the most legitimate of these, that you should actively work on building
this. Similarly, leading by example is another highly effective way to establish and
sustain a positive influence with your team.
Another valid leadership
style that's supported by power and influence theories is Transactional
Leadership. This approach assumes that work is done only because it is
rewarded, and for no other reason, and it therefore focuses on designing
tasks and reward structures. While it may not be the most appealing
leadership strategy in terms of building relationships and developing a
long-term motivating work environment, it does work, and it's used in
most organizations on a daily basis to get things done.
Up-to-Date Understanding of Leadership
Within all of these
theories, frameworks, and approaches to leadership, there's an
underlying message that leaders need to have a variety of factors
working in their favor. Effective leadership is not simply based on a
set of attributes, behaviors, or influences. You must have a wide range
of abilities and approaches that you can draw upon.
Having said this, however,
there's one leadership style that is appropriate in very many corporate
situations that of Transformational
Leadership. A leader
using this style:
Sets clear goals.
Clearly communicates a vision.
Sets a good example.
Expects the best from the team.
Recognizes good work and people.
Provides stimulating work.
Helps people see beyond their self-interests
and focus more on team interests and needs.
In short, transformational
leaders are exceptionally motivating and they're trusted. When your team
trusts you, and is really "fired up" by the way you lead, you
can achieve great things!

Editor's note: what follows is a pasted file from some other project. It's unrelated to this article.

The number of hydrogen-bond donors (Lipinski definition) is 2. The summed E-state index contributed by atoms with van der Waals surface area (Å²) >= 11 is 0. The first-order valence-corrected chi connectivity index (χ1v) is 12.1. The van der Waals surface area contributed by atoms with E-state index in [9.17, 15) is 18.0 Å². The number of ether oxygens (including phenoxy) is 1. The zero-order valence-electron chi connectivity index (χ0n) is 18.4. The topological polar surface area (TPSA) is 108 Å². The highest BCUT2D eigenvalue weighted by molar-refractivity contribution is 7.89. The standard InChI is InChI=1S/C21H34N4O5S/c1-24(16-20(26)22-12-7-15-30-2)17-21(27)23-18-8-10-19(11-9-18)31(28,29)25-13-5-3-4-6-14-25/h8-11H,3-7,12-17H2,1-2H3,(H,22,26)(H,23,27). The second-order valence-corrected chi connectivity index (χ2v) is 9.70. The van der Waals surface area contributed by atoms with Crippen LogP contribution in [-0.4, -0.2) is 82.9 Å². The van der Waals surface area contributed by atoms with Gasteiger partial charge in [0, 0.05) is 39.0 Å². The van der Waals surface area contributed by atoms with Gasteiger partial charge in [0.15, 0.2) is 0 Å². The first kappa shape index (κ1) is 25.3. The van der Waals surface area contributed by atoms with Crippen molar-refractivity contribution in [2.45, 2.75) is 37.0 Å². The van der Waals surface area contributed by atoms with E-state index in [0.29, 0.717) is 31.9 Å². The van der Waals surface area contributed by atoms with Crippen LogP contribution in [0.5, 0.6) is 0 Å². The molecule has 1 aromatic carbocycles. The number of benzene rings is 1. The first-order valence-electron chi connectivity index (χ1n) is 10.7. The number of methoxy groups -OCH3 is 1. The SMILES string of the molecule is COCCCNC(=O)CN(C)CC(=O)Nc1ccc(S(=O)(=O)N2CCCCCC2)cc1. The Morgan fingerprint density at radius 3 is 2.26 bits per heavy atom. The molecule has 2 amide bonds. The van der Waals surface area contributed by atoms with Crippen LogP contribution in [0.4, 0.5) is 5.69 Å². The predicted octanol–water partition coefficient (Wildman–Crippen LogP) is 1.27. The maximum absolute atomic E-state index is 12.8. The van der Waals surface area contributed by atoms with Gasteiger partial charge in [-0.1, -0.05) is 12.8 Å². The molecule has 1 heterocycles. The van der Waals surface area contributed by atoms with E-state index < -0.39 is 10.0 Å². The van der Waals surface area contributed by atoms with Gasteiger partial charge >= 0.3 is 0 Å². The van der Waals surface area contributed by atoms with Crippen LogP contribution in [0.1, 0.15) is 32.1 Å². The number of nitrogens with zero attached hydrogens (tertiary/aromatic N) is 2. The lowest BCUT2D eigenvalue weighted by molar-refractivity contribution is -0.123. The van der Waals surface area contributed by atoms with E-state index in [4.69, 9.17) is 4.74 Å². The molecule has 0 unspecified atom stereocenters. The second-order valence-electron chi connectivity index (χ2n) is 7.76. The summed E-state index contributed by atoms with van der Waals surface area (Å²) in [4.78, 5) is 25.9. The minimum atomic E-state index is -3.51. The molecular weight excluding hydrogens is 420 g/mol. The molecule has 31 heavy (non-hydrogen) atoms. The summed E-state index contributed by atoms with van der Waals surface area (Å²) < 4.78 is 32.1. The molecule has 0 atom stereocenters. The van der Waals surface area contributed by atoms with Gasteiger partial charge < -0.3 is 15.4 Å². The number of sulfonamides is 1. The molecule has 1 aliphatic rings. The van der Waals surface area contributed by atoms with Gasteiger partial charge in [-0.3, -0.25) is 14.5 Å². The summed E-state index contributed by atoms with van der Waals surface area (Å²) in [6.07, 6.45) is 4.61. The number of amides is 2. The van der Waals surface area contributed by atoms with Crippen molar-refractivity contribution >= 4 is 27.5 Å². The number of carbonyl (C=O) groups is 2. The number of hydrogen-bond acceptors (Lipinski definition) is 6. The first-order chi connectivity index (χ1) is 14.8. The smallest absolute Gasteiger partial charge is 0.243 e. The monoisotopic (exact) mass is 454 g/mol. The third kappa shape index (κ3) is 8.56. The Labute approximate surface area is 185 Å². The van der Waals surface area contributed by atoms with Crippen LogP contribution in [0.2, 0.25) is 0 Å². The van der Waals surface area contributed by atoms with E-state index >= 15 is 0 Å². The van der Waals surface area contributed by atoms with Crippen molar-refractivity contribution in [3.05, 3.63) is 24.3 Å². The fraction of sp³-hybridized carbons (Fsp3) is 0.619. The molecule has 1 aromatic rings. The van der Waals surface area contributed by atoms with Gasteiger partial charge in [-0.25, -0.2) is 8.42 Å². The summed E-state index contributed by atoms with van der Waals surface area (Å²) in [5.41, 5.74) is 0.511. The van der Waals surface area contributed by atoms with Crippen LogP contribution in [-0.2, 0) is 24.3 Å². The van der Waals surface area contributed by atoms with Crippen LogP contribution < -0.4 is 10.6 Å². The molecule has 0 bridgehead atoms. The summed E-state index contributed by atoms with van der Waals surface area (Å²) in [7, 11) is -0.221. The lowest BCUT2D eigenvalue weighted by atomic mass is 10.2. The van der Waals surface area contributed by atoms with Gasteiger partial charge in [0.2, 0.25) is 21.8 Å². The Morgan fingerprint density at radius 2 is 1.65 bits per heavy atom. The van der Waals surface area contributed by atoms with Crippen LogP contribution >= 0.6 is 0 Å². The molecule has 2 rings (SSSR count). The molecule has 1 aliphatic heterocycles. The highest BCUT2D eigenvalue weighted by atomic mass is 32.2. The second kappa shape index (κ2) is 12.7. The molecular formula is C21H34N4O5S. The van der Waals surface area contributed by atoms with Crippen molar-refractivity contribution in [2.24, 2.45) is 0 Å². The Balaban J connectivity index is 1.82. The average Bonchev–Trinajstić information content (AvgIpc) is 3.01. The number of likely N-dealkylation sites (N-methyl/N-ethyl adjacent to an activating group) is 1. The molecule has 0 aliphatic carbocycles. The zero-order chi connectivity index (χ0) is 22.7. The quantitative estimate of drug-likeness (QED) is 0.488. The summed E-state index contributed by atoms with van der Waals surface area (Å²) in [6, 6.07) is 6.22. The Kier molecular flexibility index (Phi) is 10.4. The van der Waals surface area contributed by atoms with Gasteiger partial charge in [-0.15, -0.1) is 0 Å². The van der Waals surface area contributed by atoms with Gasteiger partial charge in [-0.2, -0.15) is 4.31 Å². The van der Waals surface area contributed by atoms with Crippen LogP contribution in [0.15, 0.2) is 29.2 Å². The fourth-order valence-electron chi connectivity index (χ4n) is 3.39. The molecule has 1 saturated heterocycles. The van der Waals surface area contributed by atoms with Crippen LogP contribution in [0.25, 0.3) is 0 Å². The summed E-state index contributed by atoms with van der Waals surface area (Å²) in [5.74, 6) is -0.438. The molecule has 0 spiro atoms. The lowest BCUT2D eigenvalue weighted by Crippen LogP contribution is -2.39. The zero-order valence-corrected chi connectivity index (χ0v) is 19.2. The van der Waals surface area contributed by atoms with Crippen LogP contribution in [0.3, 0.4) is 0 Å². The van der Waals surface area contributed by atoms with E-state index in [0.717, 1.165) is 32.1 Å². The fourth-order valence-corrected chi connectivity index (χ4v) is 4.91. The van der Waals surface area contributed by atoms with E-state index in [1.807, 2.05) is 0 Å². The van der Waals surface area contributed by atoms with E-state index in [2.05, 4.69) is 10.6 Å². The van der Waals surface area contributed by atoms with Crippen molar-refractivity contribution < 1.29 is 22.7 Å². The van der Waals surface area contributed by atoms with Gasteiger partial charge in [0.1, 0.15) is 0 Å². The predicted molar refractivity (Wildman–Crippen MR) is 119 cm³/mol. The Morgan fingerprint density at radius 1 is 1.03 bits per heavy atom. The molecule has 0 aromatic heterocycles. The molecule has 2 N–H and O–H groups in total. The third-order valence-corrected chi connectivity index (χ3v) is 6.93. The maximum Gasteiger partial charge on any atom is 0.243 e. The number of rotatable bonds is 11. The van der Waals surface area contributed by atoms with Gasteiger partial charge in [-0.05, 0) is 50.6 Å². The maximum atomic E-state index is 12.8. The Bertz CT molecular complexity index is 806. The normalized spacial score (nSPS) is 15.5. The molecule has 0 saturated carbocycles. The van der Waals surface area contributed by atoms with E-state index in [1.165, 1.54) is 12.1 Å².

Having said that
Transformational Leadership suits very many circumstances in business,
we need to remember that there may be situations where it's not the best
style. This is why it's worth knowing about the other styles shown below
so that you have a greater chance of finding the right combination for
the situation you find yourself in.
Leadership Styles A Glossary
The leadership theories and
styles discussed so far are based on research. However, many more terms
are used to describe approaches to leadership, even if these don't fit
within a particular theoretical system. It's worth understanding these!
1. Autocratic leadership
Autocratic leadership is an
extreme form of transactional leadership, where leaders have absolute
power over their workers or team. Staff and team members have little
opportunity to make suggestions, even if these would be in the team's or
the organization's best interest.
Most people tend to resent
being treated like this. Therefore, autocratic leadership usually leads
to high levels of absenteeism and staff turnover. For some routine and
unskilled jobs, the style can remain effective because the advantages of
control may outweigh the disadvantages.
2. Bureaucratic leadership
Bureaucratic leaders work
"by the book." They follow rules rigorously, and ensure that